• Google: "distanciado de su familia" at site:.es 10, 400 hits. "alejado de su familia" at site:.es: 197,000. The numbers, at least for Spain, say otherwise. And, also, for site:.co, Colombia, for example. Many more alejados than distanciado. So... – Lambie Jan 7 at 16:37
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La casa queda lejos de la playa. The house is far (away) from the beach.

La casa [en le terreno] está alejada de la calle. The house is located away from the street. Or: The house is at a distance from the street. Or: The house is away from the street. Or: The house is not close to the street. Or: The house is far away from the street.

Be careful: In English, in everyday language both **alejada and lejos can be translated the same way in certain contexts.**

  • Quiero alejarme de ti. I want to get away from you or distance myself from you.

  • Quiere irme lejos de ti. I want to go far away from you.

alejarse is a verb and implies moving a distance away from a person or thing or being at a distance away from something or distancing oneself from something.

lejos is just the adverb for far away from.

In English, the only verb for alejarse de alguien" is **to distance oneself from someone. Otherwise, one has to use: go far away from or get away from.

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  • Thanks for giving it some formatting! I gave it a little more. But you can easily do a rollback if you want to. // I'd suggest "alejarse is a verb" instead of "alejar is a verb" because the learner probably doesn't need both, and I think "alejarse" is the more important one for the learner. You might also want to link to a post that explains about using the past participle as an adjective. – aparente001 Jan 5 at 18:54
  • @aparente001 I used it as alejarse. No, I am not going to link it to anything. The basic points are there. – Lambie Jan 5 at 19:03
  • Thanks for adding the se. – aparente001 Jan 5 at 19:08
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    "alejado" is an adjective. "Lejos" is an adverb. – wimi Jan 5 at 19:16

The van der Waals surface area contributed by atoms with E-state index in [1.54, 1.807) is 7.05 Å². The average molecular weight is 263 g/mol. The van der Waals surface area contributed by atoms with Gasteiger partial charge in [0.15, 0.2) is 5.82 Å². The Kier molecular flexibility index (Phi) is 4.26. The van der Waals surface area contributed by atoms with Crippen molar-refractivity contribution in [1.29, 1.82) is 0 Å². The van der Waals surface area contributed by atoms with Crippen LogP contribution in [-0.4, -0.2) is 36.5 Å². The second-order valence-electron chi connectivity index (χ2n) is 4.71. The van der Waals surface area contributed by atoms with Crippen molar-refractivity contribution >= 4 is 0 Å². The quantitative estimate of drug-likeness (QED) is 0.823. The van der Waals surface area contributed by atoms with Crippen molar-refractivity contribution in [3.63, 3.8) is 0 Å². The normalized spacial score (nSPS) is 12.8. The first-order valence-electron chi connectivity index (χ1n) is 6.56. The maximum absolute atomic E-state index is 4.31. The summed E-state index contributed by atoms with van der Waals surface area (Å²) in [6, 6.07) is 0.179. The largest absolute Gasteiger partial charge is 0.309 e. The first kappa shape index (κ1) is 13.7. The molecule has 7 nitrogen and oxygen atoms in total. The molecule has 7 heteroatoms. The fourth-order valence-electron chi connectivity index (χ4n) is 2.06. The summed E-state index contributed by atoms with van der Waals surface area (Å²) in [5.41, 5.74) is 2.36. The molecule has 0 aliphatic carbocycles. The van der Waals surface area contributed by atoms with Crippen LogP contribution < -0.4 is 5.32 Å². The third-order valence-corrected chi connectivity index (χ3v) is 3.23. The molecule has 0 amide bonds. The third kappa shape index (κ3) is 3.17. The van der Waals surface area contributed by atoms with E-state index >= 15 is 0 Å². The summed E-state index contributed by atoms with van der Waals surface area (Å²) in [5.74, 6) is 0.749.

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    @Lambie you are right. I edited your post to remove the words "CORRECTION OF MY POST": such notices should be in comments. Everything else is accurate. – wimi Jan 7 at 17:38
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I'm contributing another answer because I sense that OP was hoping for a simple explanation without a lot of jargon.

"Lejos" is an adverb and would be a common choice to describe the location of something, for example

  • Su casa está lejos de aquí. | Her house is far away [from here].

"Alejado" is an adjective, and is often used for emotional distance, for example

  • Desde que se murió mi tía, mis primos han estado un poco alejados de nosotros. | Since my aunt died, my cousins have been been a bit distant.

It is also possible, but less common, to use "alejado" to mean "far" or "far away" in the sense of "remote," for example:

  • El aeropuerto está alejado del centro. | The airport is far from the center of town [meaning that it was built at a distance from town].

As an adjective, "alejado" will need to agree with the noun it describes, in number and gender. Here's an example with a feminine noun:

  • La estación no está tan alejada del centro. | The station is not as far from town.

(For a more complete listing of sample sentences and possible usages, I would encourage you to check some dictionaries.)